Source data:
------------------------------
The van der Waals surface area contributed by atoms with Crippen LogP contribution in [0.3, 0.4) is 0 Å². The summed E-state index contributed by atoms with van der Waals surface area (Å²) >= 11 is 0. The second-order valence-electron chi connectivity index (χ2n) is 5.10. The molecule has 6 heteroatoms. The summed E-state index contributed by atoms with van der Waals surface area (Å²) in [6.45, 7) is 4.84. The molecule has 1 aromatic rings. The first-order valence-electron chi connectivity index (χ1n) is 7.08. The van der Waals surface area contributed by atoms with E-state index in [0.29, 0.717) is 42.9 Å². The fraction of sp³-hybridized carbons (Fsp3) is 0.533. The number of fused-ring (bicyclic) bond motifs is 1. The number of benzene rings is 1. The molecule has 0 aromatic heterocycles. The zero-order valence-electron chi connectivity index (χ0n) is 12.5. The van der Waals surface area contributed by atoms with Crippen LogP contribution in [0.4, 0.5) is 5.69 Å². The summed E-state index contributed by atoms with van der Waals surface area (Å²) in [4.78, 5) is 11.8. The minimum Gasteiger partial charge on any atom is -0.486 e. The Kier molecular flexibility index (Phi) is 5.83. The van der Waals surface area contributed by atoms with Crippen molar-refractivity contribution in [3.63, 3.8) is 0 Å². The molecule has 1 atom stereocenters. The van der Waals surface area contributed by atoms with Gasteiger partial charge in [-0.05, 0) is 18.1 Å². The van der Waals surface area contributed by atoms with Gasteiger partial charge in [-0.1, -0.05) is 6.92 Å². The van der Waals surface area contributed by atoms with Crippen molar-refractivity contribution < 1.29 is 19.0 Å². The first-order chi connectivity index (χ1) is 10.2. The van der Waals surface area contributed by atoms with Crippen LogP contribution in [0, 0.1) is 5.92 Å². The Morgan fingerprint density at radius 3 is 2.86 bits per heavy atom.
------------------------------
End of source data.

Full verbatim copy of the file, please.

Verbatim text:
The van der Waals surface area contributed by atoms with Crippen LogP contribution in [0.3, 0.4) is 0 Å². The summed E-state index contributed by atoms with van der Waals surface area (Å²) >= 11 is 0. The second-order valence-electron chi connectivity index (χ2n) is 5.10. The molecule has 6 heteroatoms. The summed E-state index contributed by atoms with van der Waals surface area (Å²) in [6.45, 7) is 4.84. The molecule has 1 aromatic rings. The first-order valence-electron chi connectivity index (χ1n) is 7.08. The van der Waals surface area contributed by atoms with E-state index in [0.29, 0.717) is 42.9 Å². The fraction of sp³-hybridized carbons (Fsp3) is 0.533. The number of fused-ring (bicyclic) bond motifs is 1. The number of benzene rings is 1. The molecule has 0 aromatic heterocycles. The zero-order valence-electron chi connectivity index (χ0n) is 12.5. The van der Waals surface area contributed by atoms with Crippen LogP contribution in [0.4, 0.5) is 5.69 Å². The summed E-state index contributed by atoms with van der Waals surface area (Å²) in [4.78, 5) is 11.8. The minimum Gasteiger partial charge on any atom is -0.486 e. The Kier molecular flexibility index (Phi) is 5.83. The van der Waals surface area contributed by atoms with Crippen molar-refractivity contribution in [3.63, 3.8) is 0 Å². The molecule has 1 atom stereocenters. The van der Waals surface area contributed by atoms with Gasteiger partial charge in [-0.05, 0) is 18.1 Å². The van der Waals surface area contributed by atoms with Gasteiger partial charge in [-0.1, -0.05) is 6.92 Å². The van der Waals surface area contributed by atoms with Crippen molar-refractivity contribution < 1.29 is 19.0 Å². The first-order chi connectivity index (χ1) is 10.2. The van der Waals surface area contributed by atoms with Crippen LogP contribution in [0, 0.1) is 5.92 Å². The Morgan fingerprint density at radius 3 is 2.86 bits per heavy atom.